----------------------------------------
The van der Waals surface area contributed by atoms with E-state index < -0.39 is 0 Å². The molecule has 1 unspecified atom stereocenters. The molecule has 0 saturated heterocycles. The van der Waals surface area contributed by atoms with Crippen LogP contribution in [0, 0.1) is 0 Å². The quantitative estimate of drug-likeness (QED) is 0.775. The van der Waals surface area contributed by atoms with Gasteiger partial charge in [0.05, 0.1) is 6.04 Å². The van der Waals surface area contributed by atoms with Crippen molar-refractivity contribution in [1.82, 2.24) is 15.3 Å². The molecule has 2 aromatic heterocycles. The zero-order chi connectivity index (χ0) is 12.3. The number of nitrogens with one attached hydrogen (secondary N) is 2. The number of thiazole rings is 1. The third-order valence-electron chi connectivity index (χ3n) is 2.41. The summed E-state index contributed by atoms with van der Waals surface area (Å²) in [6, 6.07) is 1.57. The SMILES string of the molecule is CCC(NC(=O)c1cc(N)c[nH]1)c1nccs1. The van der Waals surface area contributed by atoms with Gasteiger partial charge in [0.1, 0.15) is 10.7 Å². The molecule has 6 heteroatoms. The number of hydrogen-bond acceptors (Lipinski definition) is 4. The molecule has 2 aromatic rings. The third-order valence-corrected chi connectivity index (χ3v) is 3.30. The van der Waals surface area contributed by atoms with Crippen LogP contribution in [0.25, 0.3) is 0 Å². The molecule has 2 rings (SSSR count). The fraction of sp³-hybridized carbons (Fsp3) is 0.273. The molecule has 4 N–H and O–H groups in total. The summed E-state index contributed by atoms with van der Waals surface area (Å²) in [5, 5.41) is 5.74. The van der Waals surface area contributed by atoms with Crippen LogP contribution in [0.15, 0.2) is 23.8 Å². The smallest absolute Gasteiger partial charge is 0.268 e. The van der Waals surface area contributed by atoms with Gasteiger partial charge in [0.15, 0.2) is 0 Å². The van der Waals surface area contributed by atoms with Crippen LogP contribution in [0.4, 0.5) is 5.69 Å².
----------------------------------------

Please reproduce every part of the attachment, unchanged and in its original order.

The van der Waals surface area contributed by atoms with E-state index < -0.39 is 0 Å². The molecule has 1 unspecified atom stereocenters. The molecule has 0 saturated heterocycles. The van der Waals surface area contributed by atoms with Crippen LogP contribution in [0, 0.1) is 0 Å². The quantitative estimate of drug-likeness (QED) is 0.775. The van der Waals surface area contributed by atoms with Gasteiger partial charge in [0.05, 0.1) is 6.04 Å². The van der Waals surface area contributed by atoms with Crippen molar-refractivity contribution in [1.82, 2.24) is 15.3 Å². The molecule has 2 aromatic heterocycles. The zero-order chi connectivity index (χ0) is 12.3. The number of nitrogens with one attached hydrogen (secondary N) is 2. The number of thiazole rings is 1. The third-order valence-electron chi connectivity index (χ3n) is 2.41. The summed E-state index contributed by atoms with van der Waals surface area (Å²) in [6, 6.07) is 1.57. The SMILES string of the molecule is CCC(NC(=O)c1cc(N)c[nH]1)c1nccs1. The van der Waals surface area contributed by atoms with Gasteiger partial charge in [0.1, 0.15) is 10.7 Å². The molecule has 6 heteroatoms. The number of hydrogen-bond acceptors (Lipinski definition) is 4. The molecule has 2 aromatic rings. The third-order valence-corrected chi connectivity index (χ3v) is 3.30. The van der Waals surface area contributed by atoms with Crippen LogP contribution in [0.25, 0.3) is 0 Å². The molecule has 2 rings (SSSR count). The fraction of sp³-hybridized carbons (Fsp3) is 0.273. The molecule has 4 N–H and O–H groups in total. The summed E-state index contributed by atoms with van der Waals surface area (Å²) in [5, 5.41) is 5.74. The van der Waals surface area contributed by atoms with Crippen LogP contribution in [0.15, 0.2) is 23.8 Å². The smallest absolute Gasteiger partial charge is 0.268 e. The van der Waals surface area contributed by atoms with Gasteiger partial charge in [0.15, 0.2) is 0 Å². The van der Waals surface area contributed by atoms with Crippen LogP contribution in [0.4, 0.5) is 5.69 Å².